Raul Rebane wrote in Postimees daily that one problem with Estonia is that the country is bogged down in scandals while there seems to be less ability in the society to objectively assess the situation.
Defining scandals as information blasts that have long-term impact, affect many people and cause major changes, Rebane writes that in the last twenty years, there have been nine major scandals in Estonia.
The list includes:
(1) Mart Laar shooting the Savisaar’s photo,
(2) Recording scandal,
(3) Siim Kallas’s 10-million-kroon scandal;
(4) Apartment scandal;
(5) Land swapping scandal;
(6) KGB money (2010);
(7) Veerpalu’s doping scandal (2011);
(8) Residential permit scandal (Permitgate, 2011)
(9) Reform Party funding scandal (Silvergate, 2012)
Rebane says that what’s interesting is that almost half of major scandals have taken place in the last two years. “Moreover, all of them are still having an impact and affect our feelings and behaviour for a long time,” he writes.
Rebane writes that, as for the most recent scandal, Reform Party lost about half of its public support in just six months. “Reform Party was not hit by budget debate, but something much more powerful: people’s emotions. The denial campaign that started on May 23 resulted in the loss of the biggest value of a politician: integrity.”
This process peaked in the autumn with the public protest movement and the publication of the Charter 12.
All these years in the middle of scandals have left their mark and many people now feel that Estonia is not a good place to live and that they should leave. “I believe that Estonia that will step into 2013 is stronger than what it was a year ago. Stronger because we have got a major experience and learned that life must be lived not by scandals.”
Commenting the article, Kalle Muuli, former editor of Postimees, wrote that he was disappointed to see that so few scandals made it to the list. “Mart Laar’s first government 1992-1994 was full of scandals, mainly because of the young age of ruling politicians, but for some reason none of the scandals have made it to the list.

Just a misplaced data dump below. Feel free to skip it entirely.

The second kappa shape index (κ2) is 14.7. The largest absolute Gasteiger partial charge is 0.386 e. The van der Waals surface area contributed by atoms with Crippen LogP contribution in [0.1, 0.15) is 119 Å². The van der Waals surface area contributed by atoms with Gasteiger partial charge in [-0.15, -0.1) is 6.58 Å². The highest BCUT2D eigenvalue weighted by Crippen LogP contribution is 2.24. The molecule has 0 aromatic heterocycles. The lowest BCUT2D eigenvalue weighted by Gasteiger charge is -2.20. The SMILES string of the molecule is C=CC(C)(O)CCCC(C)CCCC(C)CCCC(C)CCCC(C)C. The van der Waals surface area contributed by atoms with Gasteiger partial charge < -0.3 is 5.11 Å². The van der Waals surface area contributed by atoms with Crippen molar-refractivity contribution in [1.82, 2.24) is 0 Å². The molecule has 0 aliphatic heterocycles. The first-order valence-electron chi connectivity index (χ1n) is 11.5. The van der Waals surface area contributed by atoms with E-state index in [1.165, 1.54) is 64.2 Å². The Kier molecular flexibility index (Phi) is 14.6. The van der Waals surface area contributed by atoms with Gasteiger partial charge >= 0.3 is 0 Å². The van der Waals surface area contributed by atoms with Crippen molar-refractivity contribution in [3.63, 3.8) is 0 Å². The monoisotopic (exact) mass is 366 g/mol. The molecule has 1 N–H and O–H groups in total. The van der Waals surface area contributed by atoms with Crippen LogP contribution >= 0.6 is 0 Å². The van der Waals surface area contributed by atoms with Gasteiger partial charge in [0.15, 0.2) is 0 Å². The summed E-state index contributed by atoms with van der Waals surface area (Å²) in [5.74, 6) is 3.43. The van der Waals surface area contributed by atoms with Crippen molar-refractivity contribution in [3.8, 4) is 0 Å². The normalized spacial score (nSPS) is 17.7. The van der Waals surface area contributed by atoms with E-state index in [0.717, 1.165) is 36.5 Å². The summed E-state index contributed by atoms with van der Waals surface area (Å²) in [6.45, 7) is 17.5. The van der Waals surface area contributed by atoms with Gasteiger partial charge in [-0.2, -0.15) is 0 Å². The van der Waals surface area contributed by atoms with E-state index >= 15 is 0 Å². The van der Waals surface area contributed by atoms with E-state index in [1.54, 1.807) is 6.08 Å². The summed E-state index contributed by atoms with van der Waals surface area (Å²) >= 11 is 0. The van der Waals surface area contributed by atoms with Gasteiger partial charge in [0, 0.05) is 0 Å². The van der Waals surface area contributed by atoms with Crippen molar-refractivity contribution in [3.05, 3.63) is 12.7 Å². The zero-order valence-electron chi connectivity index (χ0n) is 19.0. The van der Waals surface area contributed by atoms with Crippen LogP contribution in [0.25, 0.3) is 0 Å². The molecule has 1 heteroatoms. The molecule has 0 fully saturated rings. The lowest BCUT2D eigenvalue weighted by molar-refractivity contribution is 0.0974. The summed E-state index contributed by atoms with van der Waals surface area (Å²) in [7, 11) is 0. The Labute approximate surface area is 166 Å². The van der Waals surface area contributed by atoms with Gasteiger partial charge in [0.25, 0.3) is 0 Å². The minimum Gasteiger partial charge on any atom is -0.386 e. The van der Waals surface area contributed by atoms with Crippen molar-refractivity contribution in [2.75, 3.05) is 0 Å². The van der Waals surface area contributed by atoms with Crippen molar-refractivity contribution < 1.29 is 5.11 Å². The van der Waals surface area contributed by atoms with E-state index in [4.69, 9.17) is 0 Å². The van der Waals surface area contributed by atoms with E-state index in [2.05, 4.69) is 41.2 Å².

What about the weapons deal with the Israelis? It lasted for several years and caused many public outbursts. Opposition and press accused the government of corruption, Chief of Staff Aleksander Einseln accused the PM of conspiracy with the Jews and one MP even sued the prime minister for damages.
An even bigger scandal was the ruble deal which resulted in the exit of Social Democrats from the government, the parliament voted non confidence against Laar and toppled the first legitimate government. It was the only time when the parliament has voted non confidence against the PM. As for other scandals worthy of the list there is the privatization of Estonian Railways with its Angottis, Sposatos and others. Mihkel Pärnoja was forced out of politics, the head of the Privatization Agency went to prison and the state finally bought back the controlling share in the company.
And what about the removal of the Bronze Soldier or the Lihula monument dispute that destroyed the reputation of Res Publica and prime minister Juhan Parts) the loss of about 100 secret documents from the Ministry of Foreign Affairs, as a result of which the PM fired Foreign Minister Kristiina Ojuland and the ruling coalition collapsed. From the business world, there are the collapse of the Tartu Commercial Bank, the crash of Maapank and the Daiwa affair that brought down Estonian Savings Bank.